Sunny Hostin, a host on "The View," was stunned to learn about her ancestors' past on "Finding Your Roots." The PBS series uncovers the family histories of well-known individuals using historical documents and DNA analysis. In an episode aired on February 6, it was revealed that Hostin's maternal lineage was involved in the slave trade during colonial Spain's era.

Henry Louis Gates Jr., the host of the show, disclosed to Hostin that her third great-grandfather "owned at least one human being." This news was particularly shocking to Hostin, who has a Puerto Rican mother and a Black father. She had never imagined her family's origins could be traced back to Spain, nor that they were slaveholders.

Responding to the revelations, Hostin expressed her astonishment: "Wow, I’m a little bit in shock. I just always thought of myself as half Puerto Rican. I didn’t think my family was originally from Spain and slaveholders." She found a silver lining in the shared Spanish heritage with her husband Manny, noting it as an interesting connection for their children.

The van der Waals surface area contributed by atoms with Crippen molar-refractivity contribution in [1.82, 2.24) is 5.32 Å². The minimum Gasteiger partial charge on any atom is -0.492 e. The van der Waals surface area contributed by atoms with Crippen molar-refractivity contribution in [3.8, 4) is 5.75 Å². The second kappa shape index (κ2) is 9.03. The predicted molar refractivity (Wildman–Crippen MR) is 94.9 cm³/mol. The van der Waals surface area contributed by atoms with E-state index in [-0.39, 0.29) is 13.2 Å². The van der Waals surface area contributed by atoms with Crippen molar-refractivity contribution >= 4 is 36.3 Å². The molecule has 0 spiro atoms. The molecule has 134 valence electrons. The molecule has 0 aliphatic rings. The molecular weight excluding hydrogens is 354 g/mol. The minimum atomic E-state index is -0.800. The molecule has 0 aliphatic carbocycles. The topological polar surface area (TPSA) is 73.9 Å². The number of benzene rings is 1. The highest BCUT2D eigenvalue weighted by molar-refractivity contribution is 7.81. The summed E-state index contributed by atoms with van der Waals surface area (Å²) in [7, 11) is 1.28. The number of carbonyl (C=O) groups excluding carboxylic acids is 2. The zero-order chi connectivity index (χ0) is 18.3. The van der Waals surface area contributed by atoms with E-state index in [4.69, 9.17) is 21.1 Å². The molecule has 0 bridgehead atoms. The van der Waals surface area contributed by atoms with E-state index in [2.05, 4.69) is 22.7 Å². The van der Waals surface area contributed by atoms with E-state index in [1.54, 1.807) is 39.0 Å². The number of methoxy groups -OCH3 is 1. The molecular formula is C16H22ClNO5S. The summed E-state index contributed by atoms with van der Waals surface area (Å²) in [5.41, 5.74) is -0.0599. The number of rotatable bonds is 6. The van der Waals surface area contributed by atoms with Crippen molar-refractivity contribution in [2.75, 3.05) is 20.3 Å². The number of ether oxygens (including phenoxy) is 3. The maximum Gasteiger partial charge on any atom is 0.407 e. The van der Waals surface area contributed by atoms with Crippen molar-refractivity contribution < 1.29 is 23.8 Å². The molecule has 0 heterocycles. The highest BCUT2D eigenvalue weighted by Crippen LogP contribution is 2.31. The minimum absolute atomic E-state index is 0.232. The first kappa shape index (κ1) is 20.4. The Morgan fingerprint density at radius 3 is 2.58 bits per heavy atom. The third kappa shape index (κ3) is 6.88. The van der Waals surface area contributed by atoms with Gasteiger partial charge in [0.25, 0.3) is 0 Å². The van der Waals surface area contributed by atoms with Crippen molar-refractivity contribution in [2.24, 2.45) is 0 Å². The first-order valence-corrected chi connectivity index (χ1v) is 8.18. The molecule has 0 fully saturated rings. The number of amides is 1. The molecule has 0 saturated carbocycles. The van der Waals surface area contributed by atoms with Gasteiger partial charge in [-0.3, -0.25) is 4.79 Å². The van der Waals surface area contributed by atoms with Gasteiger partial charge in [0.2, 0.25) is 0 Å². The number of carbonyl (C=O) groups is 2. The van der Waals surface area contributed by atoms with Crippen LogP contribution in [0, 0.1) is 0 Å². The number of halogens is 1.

Hostin's discovery led her to reflect on the complexities of her identity and family history. She was surprised and somewhat disappointed to learn about her family's involvement in slavery. "I’m surprised that they were enslavers, actually. That’s disappointing," she admitted.

Despite the initial shock, Hostin also recognized the importance of acknowledging all parts of her ancestry, including the troubling aspects. She joked with Gates about the origins of her white ancestry, showing a light-hearted approach to the heavy subject.

Her mother's strong identification with Puerto Rican heritage and activism in social justice shaped Hostin's own views. Hostin shared how her mother's experiences and actions influenced her deeply, emphasizing the impact of these familial ties on her personal beliefs.

The episode also brought Hostin some heartwarming news. Gates presented her with her third great-grandfather's voter registration card from Georgia, dated 1867. This ancestor, likely born into slavery in 1835, had registered to vote shortly after the Civil War. Hostin was visibly moved by this discovery, finding it "amazing" and a testament to her ancestor's resilience and strength.

In this blend of shock and pride, Hostin's journey on "Finding Your Roots" offered her a deeper understanding of her family's complex history, bridging the gap between her past and her identity today.

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